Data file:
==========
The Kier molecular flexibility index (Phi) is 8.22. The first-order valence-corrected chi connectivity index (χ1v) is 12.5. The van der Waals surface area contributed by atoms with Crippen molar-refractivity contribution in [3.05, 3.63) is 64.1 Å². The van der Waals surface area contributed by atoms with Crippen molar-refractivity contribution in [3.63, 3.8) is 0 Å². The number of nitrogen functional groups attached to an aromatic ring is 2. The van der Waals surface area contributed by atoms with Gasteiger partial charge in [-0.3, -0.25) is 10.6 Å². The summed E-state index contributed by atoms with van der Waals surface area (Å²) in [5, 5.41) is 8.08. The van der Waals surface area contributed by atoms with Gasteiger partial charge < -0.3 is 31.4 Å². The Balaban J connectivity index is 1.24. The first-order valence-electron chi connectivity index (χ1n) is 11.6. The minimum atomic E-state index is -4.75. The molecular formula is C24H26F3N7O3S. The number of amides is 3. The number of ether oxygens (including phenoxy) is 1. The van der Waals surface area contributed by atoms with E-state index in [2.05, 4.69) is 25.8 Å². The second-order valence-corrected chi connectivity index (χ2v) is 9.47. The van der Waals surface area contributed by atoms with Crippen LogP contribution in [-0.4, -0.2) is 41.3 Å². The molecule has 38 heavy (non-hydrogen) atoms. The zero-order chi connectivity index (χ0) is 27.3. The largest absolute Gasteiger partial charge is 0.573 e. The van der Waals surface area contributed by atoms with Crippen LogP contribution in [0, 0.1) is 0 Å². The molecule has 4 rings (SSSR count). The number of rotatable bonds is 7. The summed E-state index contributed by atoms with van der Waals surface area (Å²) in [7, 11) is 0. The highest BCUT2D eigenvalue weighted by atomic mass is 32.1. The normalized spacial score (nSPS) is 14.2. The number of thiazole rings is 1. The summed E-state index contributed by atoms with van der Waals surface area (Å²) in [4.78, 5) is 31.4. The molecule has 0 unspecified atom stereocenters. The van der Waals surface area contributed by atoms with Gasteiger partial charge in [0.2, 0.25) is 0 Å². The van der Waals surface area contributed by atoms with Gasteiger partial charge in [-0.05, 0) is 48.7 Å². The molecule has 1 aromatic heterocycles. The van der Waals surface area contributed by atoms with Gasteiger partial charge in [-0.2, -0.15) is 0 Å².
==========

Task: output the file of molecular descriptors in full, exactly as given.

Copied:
The Kier molecular flexibility index (Phi) is 8.22. The first-order valence-corrected chi connectivity index (χ1v) is 12.5. The van der Waals surface area contributed by atoms with Crippen molar-refractivity contribution in [3.05, 3.63) is 64.1 Å². The van der Waals surface area contributed by atoms with Crippen molar-refractivity contribution in [3.63, 3.8) is 0 Å². The number of nitrogen functional groups attached to an aromatic ring is 2. The van der Waals surface area contributed by atoms with Gasteiger partial charge in [-0.3, -0.25) is 10.6 Å². The summed E-state index contributed by atoms with van der Waals surface area (Å²) in [5, 5.41) is 8.08. The van der Waals surface area contributed by atoms with Gasteiger partial charge < -0.3 is 31.4 Å². The Balaban J connectivity index is 1.24. The first-order valence-electron chi connectivity index (χ1n) is 11.6. The minimum atomic E-state index is -4.75. The molecular formula is C24H26F3N7O3S. The number of amides is 3. The number of ether oxygens (including phenoxy) is 1. The van der Waals surface area contributed by atoms with E-state index in [2.05, 4.69) is 25.8 Å². The second-order valence-corrected chi connectivity index (χ2v) is 9.47. The van der Waals surface area contributed by atoms with Crippen LogP contribution in [-0.4, -0.2) is 41.3 Å². The molecule has 38 heavy (non-hydrogen) atoms. The zero-order chi connectivity index (χ0) is 27.3. The largest absolute Gasteiger partial charge is 0.573 e. The van der Waals surface area contributed by atoms with Crippen LogP contribution in [0, 0.1) is 0 Å². The molecule has 4 rings (SSSR count). The number of rotatable bonds is 7. The summed E-state index contributed by atoms with van der Waals surface area (Å²) in [7, 11) is 0. The highest BCUT2D eigenvalue weighted by atomic mass is 32.1. The normalized spacial score (nSPS) is 14.2. The number of thiazole rings is 1. The summed E-state index contributed by atoms with van der Waals surface area (Å²) in [4.78, 5) is 31.4. The molecule has 0 unspecified atom stereocenters. The van der Waals surface area contributed by atoms with Gasteiger partial charge in [0.2, 0.25) is 0 Å². The van der Waals surface area contributed by atoms with Gasteiger partial charge in [-0.05, 0) is 48.7 Å². The molecule has 1 aromatic heterocycles. The van der Waals surface area contributed by atoms with Gasteiger partial charge in [-0.2, -0.15) is 0 Å².